Minimum Capacity to Consent or Act: What's the Standard?

September 2006

Professionals must be prepared to deal with the issue of capacity when they attempt to counsel elderly clients and carry out their wishes. The professional should be capable of performing a preliminary assessment of capacity, and know what steps can be taken to maximize a client's independence. A professional should presume that the elderly client has the necessary mental competency to make financial and legal choices.

Legal capacity is a flexible concept. A clinical diagnosis of Alzheimer's disease or another condition that causes dementia suggests diminished capacity, for example, but you should not assume that a person is incompetent to participate in or consent to a particular transaction because of such a diagnosis.

Whether a person has the legal capacity to perform a particular act is examined at the time of the act and must be viewed as task-specific. "Decision-making capacity" requires: possession of a set of values and goals; the ability to communicate and to understand information; and the ability to reason and to deliberate about one's choices. Eccentricity or lack of prudence should not be confused with incapacity.

The professional should use a "functional approach" to observe the client's decision-making process as it relates to the the act to be taken. Six factors that can be applied in using the functional approach are:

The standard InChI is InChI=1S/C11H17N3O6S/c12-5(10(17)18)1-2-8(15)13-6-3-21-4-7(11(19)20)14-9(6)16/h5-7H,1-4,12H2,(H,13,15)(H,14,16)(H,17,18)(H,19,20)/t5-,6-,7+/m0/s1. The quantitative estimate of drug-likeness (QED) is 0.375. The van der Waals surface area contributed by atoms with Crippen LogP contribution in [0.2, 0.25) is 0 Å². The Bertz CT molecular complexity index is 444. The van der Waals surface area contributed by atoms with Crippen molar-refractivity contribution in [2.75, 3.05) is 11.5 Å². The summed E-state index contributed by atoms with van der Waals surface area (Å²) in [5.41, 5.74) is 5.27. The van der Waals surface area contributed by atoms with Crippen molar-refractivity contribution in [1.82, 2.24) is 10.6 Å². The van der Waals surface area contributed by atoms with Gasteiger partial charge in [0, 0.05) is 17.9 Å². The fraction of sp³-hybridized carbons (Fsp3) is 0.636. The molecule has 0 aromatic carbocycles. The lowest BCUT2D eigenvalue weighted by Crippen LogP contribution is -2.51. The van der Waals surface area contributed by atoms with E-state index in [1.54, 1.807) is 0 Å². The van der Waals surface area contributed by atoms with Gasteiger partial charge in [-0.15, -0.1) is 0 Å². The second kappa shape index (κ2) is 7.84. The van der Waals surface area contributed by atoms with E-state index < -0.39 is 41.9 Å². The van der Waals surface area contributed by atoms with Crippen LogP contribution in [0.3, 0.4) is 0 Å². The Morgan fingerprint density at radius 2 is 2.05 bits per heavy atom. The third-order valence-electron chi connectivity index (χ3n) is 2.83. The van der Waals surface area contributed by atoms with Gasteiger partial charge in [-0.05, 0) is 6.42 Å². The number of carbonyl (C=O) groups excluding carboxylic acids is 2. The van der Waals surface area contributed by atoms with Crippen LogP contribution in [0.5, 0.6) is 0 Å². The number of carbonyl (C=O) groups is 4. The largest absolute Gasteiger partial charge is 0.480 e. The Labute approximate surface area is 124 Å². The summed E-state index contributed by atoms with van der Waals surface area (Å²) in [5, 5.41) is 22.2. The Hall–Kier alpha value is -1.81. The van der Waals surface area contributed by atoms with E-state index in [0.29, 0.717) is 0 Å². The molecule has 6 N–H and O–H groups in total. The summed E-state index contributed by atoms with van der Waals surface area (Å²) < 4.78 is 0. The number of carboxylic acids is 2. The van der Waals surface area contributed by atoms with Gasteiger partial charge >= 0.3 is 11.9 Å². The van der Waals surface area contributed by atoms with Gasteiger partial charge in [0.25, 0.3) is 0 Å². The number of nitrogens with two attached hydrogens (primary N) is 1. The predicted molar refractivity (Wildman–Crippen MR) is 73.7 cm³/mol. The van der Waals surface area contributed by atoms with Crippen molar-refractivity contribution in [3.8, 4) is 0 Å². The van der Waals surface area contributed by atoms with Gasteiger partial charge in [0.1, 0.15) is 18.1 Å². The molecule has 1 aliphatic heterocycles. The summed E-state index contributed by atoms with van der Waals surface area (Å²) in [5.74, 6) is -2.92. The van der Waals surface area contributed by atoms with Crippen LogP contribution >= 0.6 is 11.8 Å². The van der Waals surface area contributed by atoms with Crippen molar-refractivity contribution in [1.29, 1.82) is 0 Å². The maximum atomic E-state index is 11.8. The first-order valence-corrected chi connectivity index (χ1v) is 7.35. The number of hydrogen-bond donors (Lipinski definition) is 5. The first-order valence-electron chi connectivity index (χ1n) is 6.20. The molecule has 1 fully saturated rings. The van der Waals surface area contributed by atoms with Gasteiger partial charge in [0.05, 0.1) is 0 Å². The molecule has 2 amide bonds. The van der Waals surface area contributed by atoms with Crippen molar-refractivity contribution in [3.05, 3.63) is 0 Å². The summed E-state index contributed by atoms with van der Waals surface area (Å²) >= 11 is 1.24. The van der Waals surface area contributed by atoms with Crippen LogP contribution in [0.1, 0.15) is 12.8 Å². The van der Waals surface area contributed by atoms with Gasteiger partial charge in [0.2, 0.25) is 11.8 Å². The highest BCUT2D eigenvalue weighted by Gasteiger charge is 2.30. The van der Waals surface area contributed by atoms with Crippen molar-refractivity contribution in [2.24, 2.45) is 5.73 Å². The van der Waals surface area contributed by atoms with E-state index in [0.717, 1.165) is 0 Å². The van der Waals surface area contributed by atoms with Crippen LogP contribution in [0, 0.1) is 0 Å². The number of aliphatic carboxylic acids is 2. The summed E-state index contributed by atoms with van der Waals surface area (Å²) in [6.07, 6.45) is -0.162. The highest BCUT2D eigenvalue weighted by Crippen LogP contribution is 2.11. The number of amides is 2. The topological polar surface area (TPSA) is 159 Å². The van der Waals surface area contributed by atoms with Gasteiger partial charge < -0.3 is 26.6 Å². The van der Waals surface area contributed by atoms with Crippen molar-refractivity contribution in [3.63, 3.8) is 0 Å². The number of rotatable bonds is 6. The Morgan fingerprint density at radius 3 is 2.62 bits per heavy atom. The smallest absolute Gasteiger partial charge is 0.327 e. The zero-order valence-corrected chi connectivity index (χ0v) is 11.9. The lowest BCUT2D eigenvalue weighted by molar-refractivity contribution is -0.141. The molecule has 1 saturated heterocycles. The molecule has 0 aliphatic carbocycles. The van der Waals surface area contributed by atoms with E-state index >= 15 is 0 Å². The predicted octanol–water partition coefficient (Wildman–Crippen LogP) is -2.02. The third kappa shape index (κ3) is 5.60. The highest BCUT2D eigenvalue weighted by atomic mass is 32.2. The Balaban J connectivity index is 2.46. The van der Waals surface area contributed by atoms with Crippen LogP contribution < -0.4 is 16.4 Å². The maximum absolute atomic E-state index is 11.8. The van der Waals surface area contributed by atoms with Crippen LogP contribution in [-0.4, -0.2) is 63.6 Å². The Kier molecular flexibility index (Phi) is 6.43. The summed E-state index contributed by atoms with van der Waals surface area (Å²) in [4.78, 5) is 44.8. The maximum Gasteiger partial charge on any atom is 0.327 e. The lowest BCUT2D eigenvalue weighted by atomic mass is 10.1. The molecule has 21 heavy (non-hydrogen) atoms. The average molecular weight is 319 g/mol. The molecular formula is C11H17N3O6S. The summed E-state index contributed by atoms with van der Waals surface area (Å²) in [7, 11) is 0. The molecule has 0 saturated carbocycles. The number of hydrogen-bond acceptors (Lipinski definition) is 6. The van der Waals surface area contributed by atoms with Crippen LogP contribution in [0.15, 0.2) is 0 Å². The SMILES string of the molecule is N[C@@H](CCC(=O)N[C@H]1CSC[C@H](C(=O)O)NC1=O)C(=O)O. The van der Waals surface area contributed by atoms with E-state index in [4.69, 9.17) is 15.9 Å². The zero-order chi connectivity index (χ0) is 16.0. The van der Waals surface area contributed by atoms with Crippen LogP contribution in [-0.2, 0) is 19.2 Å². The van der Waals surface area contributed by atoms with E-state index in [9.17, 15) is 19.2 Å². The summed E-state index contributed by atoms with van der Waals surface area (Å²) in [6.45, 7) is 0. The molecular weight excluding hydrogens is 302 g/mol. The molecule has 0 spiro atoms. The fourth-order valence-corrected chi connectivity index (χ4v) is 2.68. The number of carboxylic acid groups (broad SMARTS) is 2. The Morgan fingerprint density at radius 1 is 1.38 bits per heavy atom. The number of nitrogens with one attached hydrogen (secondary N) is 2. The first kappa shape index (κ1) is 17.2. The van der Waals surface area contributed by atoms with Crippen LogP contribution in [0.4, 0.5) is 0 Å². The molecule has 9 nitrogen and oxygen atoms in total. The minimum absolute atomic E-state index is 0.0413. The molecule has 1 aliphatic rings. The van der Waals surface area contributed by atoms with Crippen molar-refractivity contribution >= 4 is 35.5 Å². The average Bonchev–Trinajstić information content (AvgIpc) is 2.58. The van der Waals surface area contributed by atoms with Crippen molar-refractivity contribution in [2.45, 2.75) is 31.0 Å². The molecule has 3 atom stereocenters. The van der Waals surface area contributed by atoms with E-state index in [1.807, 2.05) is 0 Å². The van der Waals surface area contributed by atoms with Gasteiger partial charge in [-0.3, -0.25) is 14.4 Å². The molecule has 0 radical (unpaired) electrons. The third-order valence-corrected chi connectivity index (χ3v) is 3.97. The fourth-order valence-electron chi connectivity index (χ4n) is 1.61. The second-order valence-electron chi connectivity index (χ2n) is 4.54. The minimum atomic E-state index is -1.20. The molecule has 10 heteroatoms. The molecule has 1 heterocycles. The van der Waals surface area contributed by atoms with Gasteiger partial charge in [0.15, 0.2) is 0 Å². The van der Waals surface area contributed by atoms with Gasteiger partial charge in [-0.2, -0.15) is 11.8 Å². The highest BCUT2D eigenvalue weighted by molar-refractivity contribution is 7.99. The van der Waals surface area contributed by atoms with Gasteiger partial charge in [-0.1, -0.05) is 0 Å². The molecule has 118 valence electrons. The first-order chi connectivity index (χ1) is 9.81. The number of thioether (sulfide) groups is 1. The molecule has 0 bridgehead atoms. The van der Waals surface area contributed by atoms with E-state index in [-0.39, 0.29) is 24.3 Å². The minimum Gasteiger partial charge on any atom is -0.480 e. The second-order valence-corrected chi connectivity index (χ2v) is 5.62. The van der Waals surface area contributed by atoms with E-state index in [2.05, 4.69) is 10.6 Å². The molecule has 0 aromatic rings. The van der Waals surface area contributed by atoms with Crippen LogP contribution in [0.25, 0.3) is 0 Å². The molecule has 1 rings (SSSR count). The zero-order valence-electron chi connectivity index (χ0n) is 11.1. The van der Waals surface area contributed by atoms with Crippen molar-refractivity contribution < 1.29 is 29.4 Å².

• the client's ability to articulate reasoning behind the decision
  • the variability of the client's state of mind
  • the client's ability to understand the consequences of the decision
  • the irreversibility of the decision
  • the substantive fairness of the transaction
  • consistency of the act or transaction with  the client's lifetime commitments.

To empower the elderly client, the professional should:

  • meet privately with the client
  • create a relaxing and comfortable interview environment
  • talk about topics that interest the client
  • conduct the interview at the client's best time of day
  • encourage questions
  • reassure the client that one purpose of  the meeting is to become acquainted
  • remind the client that the client's decisions will control the outcome of 
    the meeting
  • use indirect questions to assess capacity
  • do not ask intimidating questions that put the client on the spot
  • take verbatim notes.

If you conclude that a client may lack the capacity required to take the desired action, you should talk to the client about enlisting the help of a professional, such as a social worker or family therapist. This will promote the autonomy and safety of the client.

With the aging of America's population and the significant transfer of wealth that will occur in the near future, the professional must acquire a completely different set of skills to deal with the elderly client on a person al level.

Related Practice Areas

Estates and Trusts

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